As business leaders consider the program design of their workplace wellness programs, one type of employee may need special consideration: Night workers.
Because of the late hours, these employees may not have the same program structure built into their shifts. Further, food options may be more limited at these hours, creating more opportunity for less-than-optimal nutrition choices.
Now a new report outlines another challenge: “Working Nights May Pose Special Risk for Abdominal Obesity,” states MedPage Today.
The piece continues: “In a meta-analysis, there was a higher frequency of abdominal obesity reported among workers who were scheduled on night shifts versus other types of obesity, according to lead author Miaomiao Sun, PhD, of The Chinese University of Hong Kong, and colleagues.”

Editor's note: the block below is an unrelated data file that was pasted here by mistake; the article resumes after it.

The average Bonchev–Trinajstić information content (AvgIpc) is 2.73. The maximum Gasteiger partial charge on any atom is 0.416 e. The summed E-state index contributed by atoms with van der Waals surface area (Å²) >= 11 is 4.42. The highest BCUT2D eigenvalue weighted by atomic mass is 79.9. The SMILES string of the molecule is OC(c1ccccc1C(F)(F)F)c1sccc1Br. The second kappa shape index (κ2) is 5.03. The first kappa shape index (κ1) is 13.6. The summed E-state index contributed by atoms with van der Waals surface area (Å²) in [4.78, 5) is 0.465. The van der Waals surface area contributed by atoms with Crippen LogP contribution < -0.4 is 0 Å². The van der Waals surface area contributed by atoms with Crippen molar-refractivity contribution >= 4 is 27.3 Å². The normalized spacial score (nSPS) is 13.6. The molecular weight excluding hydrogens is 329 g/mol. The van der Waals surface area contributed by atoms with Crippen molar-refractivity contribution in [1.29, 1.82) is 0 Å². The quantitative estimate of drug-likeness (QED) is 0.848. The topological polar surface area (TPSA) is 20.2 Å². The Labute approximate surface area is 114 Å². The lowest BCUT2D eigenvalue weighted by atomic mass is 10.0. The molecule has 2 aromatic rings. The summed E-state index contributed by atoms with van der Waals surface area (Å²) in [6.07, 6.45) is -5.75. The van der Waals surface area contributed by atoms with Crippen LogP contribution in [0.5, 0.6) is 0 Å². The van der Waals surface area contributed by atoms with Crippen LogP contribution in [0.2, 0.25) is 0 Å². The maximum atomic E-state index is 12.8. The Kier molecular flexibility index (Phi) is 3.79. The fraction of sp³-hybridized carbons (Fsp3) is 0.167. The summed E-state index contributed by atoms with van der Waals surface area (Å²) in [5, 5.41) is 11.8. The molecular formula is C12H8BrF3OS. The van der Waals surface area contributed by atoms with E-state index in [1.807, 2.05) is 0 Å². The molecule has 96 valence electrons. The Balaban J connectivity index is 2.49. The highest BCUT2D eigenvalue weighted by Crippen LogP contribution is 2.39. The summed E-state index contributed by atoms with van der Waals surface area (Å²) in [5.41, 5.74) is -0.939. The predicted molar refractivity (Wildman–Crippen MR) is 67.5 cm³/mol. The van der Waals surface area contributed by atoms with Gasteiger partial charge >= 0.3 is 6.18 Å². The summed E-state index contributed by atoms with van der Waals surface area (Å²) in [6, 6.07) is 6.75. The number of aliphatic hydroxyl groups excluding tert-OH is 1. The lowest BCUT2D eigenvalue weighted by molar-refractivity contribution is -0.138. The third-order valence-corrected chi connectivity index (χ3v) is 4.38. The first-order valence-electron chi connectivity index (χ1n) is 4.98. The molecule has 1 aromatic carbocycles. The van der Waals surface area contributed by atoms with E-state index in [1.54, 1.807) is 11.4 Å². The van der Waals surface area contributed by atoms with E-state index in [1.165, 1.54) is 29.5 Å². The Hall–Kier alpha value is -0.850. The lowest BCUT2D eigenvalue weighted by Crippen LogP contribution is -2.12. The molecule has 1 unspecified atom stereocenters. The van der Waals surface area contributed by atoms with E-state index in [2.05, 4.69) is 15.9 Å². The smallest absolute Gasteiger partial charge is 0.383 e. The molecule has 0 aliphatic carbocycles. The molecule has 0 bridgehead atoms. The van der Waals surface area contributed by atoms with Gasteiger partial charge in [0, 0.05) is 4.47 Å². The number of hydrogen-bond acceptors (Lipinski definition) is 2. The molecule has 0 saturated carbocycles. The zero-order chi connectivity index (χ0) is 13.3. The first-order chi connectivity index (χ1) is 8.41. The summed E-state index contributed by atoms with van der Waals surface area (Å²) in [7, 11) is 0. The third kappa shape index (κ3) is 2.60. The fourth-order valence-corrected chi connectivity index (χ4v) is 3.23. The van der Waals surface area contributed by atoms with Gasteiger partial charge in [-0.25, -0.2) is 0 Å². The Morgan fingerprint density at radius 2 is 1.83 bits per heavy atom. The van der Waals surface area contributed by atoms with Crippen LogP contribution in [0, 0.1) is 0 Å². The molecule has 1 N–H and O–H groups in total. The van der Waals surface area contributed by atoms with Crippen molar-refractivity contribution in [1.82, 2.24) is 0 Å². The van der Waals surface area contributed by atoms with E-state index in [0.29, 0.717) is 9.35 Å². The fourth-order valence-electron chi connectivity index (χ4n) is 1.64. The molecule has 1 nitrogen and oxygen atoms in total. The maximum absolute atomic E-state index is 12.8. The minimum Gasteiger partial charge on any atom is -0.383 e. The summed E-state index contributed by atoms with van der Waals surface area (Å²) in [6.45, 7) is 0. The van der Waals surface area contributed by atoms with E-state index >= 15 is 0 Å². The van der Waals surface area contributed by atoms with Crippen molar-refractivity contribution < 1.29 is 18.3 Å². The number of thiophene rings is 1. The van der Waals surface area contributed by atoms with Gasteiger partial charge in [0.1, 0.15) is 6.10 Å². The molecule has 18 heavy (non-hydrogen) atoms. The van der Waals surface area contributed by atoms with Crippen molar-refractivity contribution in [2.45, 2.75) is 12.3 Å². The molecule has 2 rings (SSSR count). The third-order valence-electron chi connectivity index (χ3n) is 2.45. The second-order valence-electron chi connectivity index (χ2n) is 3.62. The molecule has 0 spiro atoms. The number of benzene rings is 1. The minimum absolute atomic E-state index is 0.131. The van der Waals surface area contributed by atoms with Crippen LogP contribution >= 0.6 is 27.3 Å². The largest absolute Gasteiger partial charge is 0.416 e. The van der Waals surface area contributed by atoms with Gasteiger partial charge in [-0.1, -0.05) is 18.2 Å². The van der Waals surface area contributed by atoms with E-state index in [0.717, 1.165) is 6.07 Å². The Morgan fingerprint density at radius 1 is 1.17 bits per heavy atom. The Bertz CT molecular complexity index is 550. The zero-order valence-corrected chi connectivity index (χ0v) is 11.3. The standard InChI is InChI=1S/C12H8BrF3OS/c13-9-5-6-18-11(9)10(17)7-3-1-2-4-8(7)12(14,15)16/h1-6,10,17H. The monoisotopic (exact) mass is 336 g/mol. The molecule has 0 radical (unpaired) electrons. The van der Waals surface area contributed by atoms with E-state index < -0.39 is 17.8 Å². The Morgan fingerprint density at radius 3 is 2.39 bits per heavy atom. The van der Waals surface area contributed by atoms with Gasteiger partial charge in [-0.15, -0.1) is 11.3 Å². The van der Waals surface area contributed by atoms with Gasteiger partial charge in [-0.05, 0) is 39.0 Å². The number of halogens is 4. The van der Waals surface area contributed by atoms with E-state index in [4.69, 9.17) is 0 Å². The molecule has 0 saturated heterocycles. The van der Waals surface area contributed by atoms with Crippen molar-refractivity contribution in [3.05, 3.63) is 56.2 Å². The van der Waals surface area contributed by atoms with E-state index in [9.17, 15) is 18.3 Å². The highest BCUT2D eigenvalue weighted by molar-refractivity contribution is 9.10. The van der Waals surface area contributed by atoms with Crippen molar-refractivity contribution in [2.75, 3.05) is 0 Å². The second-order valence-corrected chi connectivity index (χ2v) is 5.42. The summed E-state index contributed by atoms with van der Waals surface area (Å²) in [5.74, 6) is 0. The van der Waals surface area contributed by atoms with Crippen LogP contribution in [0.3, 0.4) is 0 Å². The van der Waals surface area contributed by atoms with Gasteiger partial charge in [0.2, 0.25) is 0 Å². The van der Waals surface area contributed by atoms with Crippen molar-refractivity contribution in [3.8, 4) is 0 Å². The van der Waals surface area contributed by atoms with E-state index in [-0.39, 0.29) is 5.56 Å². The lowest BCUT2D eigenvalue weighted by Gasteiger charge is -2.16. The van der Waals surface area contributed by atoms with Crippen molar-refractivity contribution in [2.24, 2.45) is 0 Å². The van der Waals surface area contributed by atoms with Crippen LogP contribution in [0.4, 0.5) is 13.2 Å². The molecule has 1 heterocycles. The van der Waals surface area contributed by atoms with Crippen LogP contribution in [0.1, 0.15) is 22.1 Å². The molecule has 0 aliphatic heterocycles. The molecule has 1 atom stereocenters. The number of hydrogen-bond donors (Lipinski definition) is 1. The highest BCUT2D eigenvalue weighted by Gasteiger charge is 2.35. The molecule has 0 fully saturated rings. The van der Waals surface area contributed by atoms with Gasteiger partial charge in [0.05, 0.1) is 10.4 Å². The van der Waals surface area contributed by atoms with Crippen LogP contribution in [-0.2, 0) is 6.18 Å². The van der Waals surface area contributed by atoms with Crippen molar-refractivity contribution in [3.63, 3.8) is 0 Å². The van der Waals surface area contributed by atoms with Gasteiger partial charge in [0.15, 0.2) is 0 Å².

“Overall overweight or obesity risk was also tied to night shift work, and was especially notable among permanent night shift workers versus rotating night shift workers, they wrote in Obesity Reviews.”
The piece continues: “Sun’s group highlighted the importance of exploring these relationships, noting that “a better understanding of the knowledge gaps regarding the associations between specific obesity types and different types of shift work has important implications for guiding occupational health practice and disease prevention.”
Various inputs may drive the results. The piece offers reasons for the outcomes.
It states: “Possible mechanisms underlying these associations may include the suppression of melatonin due to circadian rhythm disruption because of nightly light exposure.”
The bottom line: Designing an effective workplace wellness program is not a one-size-fits-all process. Understanding distinct cultural realities within various workplaces — as well as the type and time of work performed — are all factors to consider in program design.